A RAW deal: 23-year-old wins big on wrestling show
Alana Ayres is only 23, but June 16, the Westmont resident and former Hinsdale South High School student made more money than many seasoned professionals make in a year.
Across the nation, fans of the TV show “Monday Night RAW” watched in anticipation as World Wrestling Entertainment chairman Vince McMahon phoned eight fans to give away a total of $1 million in his “Million Dollar Mania” giveaway.
Ayres, who had been entering the online contest daily for two weeks, was glued to the TV when she got a phone call an hour before the giveaway.
“I get this pre-call from ePrize, and they said ‘you are a qualified winner,’” Ayres said. “I was so shocked, I was crying.”
Did you know?
Did you know?
HIGH SCHOOL Hinsdale South
FAVORITE TV SHOW Monday Night RAW
CAREER PLANS Something in the field of business administration
HOBBIES Writing poetry, going to movies, hanging out with friends
She was told to stand by the phone to wait for a call from the McMahon, who was doling out the $1 million on live TV.
Right before calling Ayres, McMahon awarded a North Carolina resident a whopping $16, but her phone rang to the tune of $174,984.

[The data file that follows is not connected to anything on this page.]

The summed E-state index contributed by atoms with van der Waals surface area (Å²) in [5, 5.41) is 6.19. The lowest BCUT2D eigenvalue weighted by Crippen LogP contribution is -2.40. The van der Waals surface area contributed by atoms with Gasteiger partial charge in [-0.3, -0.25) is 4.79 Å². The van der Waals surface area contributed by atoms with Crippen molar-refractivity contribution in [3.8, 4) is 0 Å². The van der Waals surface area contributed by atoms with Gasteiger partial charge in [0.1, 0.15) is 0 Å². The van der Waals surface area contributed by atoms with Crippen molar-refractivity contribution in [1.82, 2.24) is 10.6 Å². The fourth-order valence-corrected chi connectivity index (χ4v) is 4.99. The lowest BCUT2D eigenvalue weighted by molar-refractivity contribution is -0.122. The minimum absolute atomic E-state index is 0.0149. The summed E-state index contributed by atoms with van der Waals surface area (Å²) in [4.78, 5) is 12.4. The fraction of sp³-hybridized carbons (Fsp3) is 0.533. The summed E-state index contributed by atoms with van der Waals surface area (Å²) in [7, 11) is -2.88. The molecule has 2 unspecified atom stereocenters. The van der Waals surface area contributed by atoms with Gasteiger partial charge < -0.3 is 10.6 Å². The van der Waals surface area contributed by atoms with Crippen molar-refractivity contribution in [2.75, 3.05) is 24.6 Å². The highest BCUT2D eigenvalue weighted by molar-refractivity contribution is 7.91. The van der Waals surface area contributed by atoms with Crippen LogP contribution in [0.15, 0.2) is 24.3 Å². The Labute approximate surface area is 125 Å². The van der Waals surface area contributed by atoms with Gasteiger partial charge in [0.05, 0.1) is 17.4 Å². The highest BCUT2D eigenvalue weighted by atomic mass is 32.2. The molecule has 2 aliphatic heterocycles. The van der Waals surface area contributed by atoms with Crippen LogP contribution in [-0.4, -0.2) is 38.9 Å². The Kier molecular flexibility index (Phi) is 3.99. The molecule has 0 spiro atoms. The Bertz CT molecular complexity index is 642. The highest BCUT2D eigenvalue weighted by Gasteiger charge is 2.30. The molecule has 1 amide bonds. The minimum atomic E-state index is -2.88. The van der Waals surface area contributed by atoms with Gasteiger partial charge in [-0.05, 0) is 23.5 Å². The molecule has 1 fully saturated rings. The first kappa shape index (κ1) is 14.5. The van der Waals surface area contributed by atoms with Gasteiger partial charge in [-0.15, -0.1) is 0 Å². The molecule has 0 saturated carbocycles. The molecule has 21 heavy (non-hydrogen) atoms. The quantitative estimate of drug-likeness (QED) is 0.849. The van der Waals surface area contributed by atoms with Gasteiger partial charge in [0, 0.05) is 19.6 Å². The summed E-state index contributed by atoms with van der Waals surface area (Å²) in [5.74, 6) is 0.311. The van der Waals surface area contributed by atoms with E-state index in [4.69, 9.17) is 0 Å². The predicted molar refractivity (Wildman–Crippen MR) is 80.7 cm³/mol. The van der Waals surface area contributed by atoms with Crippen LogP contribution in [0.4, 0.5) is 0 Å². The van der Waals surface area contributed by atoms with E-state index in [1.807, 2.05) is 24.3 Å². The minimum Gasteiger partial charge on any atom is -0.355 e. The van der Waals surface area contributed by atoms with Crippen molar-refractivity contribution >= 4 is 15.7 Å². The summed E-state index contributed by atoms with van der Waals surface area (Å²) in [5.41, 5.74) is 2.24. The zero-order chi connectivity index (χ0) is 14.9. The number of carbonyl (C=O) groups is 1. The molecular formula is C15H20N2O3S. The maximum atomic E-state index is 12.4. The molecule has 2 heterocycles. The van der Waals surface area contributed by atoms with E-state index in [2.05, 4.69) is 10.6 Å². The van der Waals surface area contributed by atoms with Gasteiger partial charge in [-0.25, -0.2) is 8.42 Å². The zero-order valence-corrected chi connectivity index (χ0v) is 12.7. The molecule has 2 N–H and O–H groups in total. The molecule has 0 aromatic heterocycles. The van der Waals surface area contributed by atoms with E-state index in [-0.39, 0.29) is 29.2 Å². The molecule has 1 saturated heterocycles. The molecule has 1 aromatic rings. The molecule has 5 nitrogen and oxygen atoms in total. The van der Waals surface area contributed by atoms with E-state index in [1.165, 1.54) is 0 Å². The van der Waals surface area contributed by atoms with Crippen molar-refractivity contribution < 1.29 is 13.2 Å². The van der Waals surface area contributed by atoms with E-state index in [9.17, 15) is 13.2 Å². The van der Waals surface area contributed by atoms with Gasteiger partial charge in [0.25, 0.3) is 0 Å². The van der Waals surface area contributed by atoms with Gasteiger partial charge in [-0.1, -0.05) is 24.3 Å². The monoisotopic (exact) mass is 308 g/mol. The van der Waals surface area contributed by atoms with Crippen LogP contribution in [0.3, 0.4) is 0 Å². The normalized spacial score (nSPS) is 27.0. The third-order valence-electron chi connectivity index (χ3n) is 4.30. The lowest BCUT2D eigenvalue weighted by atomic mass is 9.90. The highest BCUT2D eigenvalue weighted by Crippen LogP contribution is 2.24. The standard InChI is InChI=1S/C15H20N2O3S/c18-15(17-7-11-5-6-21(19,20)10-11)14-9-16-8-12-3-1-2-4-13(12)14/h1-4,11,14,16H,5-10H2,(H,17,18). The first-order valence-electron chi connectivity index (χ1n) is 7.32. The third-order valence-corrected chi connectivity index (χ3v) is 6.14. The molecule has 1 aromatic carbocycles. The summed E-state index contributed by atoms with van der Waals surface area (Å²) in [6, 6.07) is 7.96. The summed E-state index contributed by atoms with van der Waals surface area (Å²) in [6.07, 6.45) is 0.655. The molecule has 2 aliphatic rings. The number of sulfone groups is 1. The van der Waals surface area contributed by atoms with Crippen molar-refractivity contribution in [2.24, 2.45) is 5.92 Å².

“I was shocked out of my mind,” said Ayres, who was equally as stunned to be talking to the man she considers a role model and father figure. “He asked me who I thought the handsomest man in the WWE was, and I said ‘you are.’ He was laughing hysterically. I thought I was going to faint after I got off the phone.”
Ayres was not just sucking up to her new benefactor. While McMahon’s WWE persona is regarded by many as maniacal if not a shade evil, Ayres regards him as a hero, a man who grew up in a poor neighborhood, worked hard to succeed and now gives back through organizations like Make-A-Wish Foundation. During the holidays, Ayres wrote McMahon and his wife a fan letter, which she suspects could have had something to do with her name being chosen.
“I see him as a father figure,” she said. “My dad died when I was 16, so he’s become a huge inspiration to me.”
Ayres said she plans to use the money to pay for her last year of college — she is at Elmhurst Life Skills Academy — and to take her mom and four siblings on a vacation, possibly to Las Vegas.
“It’s a huge blessing for my family,” she said.